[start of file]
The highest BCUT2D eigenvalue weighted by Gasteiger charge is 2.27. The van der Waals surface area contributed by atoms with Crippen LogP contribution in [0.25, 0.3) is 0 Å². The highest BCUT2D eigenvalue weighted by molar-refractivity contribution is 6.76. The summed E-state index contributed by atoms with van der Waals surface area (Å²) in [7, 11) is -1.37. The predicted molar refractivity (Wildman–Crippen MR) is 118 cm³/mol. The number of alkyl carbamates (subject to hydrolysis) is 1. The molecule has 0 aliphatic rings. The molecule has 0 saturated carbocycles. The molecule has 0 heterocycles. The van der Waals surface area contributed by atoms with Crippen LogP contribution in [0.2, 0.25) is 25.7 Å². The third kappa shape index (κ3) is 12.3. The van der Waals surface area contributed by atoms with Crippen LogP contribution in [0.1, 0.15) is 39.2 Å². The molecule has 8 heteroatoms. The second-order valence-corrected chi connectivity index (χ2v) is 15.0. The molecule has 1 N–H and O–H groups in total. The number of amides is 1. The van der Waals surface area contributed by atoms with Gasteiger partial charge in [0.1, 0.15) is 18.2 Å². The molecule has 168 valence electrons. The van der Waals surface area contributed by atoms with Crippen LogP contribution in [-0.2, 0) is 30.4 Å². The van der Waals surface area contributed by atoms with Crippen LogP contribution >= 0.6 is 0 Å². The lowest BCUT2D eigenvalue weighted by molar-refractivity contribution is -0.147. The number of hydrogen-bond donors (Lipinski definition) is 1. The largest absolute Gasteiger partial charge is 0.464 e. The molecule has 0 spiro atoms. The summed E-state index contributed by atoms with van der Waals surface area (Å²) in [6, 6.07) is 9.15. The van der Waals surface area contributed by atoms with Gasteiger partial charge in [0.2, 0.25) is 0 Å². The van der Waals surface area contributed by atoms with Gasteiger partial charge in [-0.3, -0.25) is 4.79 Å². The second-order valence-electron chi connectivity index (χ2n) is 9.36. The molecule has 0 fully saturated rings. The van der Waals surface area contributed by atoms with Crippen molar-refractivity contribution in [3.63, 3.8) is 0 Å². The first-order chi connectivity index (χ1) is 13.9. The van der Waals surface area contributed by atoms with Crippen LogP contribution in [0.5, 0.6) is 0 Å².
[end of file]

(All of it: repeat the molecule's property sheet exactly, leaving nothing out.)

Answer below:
The highest BCUT2D eigenvalue weighted by Gasteiger charge is 2.27. The van der Waals surface area contributed by atoms with Crippen LogP contribution in [0.25, 0.3) is 0 Å². The highest BCUT2D eigenvalue weighted by molar-refractivity contribution is 6.76. The summed E-state index contributed by atoms with van der Waals surface area (Å²) in [7, 11) is -1.37. The predicted molar refractivity (Wildman–Crippen MR) is 118 cm³/mol. The number of alkyl carbamates (subject to hydrolysis) is 1. The molecule has 0 aliphatic rings. The molecule has 0 saturated carbocycles. The molecule has 0 heterocycles. The van der Waals surface area contributed by atoms with Crippen LogP contribution in [0.2, 0.25) is 25.7 Å². The third kappa shape index (κ3) is 12.3. The van der Waals surface area contributed by atoms with Crippen LogP contribution in [0.1, 0.15) is 39.2 Å². The molecule has 8 heteroatoms. The second-order valence-corrected chi connectivity index (χ2v) is 15.0. The molecule has 1 N–H and O–H groups in total. The number of amides is 1. The van der Waals surface area contributed by atoms with Gasteiger partial charge in [0.1, 0.15) is 18.2 Å². The molecule has 168 valence electrons. The van der Waals surface area contributed by atoms with Crippen LogP contribution in [-0.2, 0) is 30.4 Å². The van der Waals surface area contributed by atoms with Crippen LogP contribution >= 0.6 is 0 Å². The lowest BCUT2D eigenvalue weighted by molar-refractivity contribution is -0.147. The number of hydrogen-bond donors (Lipinski definition) is 1. The largest absolute Gasteiger partial charge is 0.464 e. The molecule has 0 spiro atoms. The summed E-state index contributed by atoms with van der Waals surface area (Å²) in [6, 6.07) is 9.15. The van der Waals surface area contributed by atoms with Gasteiger partial charge in [0.2, 0.25) is 0 Å². The van der Waals surface area contributed by atoms with Gasteiger partial charge in [-0.3, -0.25) is 4.79 Å². The second-order valence-electron chi connectivity index (χ2n) is 9.36. The molecule has 0 fully saturated rings. The van der Waals surface area contributed by atoms with Crippen molar-refractivity contribution in [3.63, 3.8) is 0 Å². The first-order chi connectivity index (χ1) is 13.9. The van der Waals surface area contributed by atoms with Crippen LogP contribution in [0.5, 0.6) is 0 Å².